October 29, 2008. St. Petersburg Times.
Neighborhood drug and crime activity is down in some communities, affordable housing is under way throughout the county and discipline in area public schools is on the rise.
That was the message to 700 people representing more than 30 congregations from Safety Harbor to St. Petersburg on Monday night at the annual meeting of a countywide interfaith organization at St. Matthew Roman Catholic Church in Largo.
For the past five years, FAST, or Faith and Action for Strength Together, has worked to reduce neighborhood drugs and crime, create affordable housing and put discipline back in public schools.
Last spring, FAST congregations began what they called a hot spot campaign in which residents filled out anonymous cards to report the worst neighborhood areas of drug and crime activity.
Since April, more than 60 drug and crime areas have been cleaned up, reported the Rev. James Feazell, assistant pastor of Shiloh Missionary Baptist Church in Largo.
Since June, there have been 33 drug-related arrests in Clearwater, 11 in St. Petersburg and 14 in the unincorporated county.
The work continues.
“We know that some of the hot spots are stubborn areas and it will take persistence and vigilance on the part of the citizens to see these areas cleaned up,” said the Rev. Mason Dorsey, pastor of Riviera United Methodist Church of St. Petersburg and co-chair of the FAST drugs and crime committee.
The Rev. William Sherman, pastor of Mount Carmel Baptist Church in Clearwater and co-chair of the drugs and crime committee, said the organization is also concerned about reducing the revolving door at the county jail. Between 50 and 60 percent of jail inmates are repeat offenders, he said.
“We want to look into the problem of recidivism and find out what repeat offenders need in order to stay out of jail,” Sherman said.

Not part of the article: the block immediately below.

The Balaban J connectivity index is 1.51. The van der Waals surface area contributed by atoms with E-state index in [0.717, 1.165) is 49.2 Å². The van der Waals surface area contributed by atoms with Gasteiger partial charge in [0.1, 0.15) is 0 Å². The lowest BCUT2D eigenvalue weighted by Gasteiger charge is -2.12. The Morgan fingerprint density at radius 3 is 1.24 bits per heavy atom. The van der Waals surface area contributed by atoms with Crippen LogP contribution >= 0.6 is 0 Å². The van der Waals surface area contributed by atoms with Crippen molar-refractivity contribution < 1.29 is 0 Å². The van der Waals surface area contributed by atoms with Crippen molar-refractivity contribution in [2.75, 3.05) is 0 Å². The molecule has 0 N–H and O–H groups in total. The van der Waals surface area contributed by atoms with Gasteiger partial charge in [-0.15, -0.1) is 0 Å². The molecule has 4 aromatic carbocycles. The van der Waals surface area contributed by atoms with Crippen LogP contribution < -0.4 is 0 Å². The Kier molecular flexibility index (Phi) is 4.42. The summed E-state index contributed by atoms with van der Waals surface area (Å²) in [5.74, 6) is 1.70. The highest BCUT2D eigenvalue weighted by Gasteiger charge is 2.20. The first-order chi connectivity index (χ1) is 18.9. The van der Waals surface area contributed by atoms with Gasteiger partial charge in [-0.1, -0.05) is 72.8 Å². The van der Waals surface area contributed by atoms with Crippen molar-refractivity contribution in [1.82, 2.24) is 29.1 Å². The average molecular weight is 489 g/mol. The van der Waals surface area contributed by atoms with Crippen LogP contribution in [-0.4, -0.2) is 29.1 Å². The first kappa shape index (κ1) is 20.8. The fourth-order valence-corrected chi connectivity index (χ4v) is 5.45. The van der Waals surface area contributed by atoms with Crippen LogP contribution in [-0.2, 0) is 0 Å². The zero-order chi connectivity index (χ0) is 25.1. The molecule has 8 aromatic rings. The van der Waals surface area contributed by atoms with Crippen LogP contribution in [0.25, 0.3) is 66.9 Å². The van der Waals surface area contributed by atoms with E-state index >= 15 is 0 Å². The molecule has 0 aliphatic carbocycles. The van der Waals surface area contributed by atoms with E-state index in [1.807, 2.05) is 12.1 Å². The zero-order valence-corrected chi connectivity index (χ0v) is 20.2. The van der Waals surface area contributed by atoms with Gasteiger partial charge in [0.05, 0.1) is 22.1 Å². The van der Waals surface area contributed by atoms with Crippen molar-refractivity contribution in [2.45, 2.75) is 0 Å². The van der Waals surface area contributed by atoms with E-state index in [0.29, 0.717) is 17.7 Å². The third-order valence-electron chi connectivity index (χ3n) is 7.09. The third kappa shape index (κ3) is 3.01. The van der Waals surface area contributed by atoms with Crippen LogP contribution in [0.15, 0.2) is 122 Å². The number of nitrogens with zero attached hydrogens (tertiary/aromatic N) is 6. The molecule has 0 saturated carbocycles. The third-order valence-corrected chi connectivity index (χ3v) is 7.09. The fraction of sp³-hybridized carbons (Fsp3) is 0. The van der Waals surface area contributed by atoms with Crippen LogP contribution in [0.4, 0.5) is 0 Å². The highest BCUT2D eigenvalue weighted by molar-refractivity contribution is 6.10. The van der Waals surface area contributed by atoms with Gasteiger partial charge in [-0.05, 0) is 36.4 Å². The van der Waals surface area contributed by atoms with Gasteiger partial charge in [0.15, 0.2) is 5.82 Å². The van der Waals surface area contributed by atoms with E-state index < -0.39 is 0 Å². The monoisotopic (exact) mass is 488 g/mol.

The need for affordable housing is critical, said Donna Davis, a leader at Good Samaritan Episcopal Church in Clearwater.
In 2005, FAST asked the County Commission to create a trust fund that would provide some 3,000 units of affordable housing in the county. The fund now totals more than $19-million and, to date, 700 units have been created with the money.
“These 3,000 units only address 10 percent of the need for affordable housing in the county,” said Rev. Willie McClendon, pastor of Shiloh Missionary Baptist Church in Largo. “We haven’t finished addressing that 10 percent yet. We still have a long way to go.”
Discipline is a major problem in public schools, said Terry Morris of Mount Moriah Missionary Baptist Church in St. Petersburg. In some schools, 15 to 20 percent of the children are being suspended, he said. In the first semester of the 2007-08 school year, 4,093 high school and middle school students were suspended.
Because of FAST’s work, 37 public schools have implemented schoolwide discipline programs. Twenty-three of the schools are part of a pilot program in which disciplinary referrals decreased, he said.
The Rev. Clarence Williams of Mount Zion AME Church in St. Petersburg said the organization has made progress beyond what many thought was possible.
“They said that you couldn’t get Baptists and AMEs (African Methodist Episcopal) to work together, let alone Baptists and AMEs and Catholics and Presbyterian and Episcopalians and Jews all working together.
“They said you couldn’t ask political leaders clear questions and demand straightforward answers about what they were or were not going to do. But, you know what, we did it.”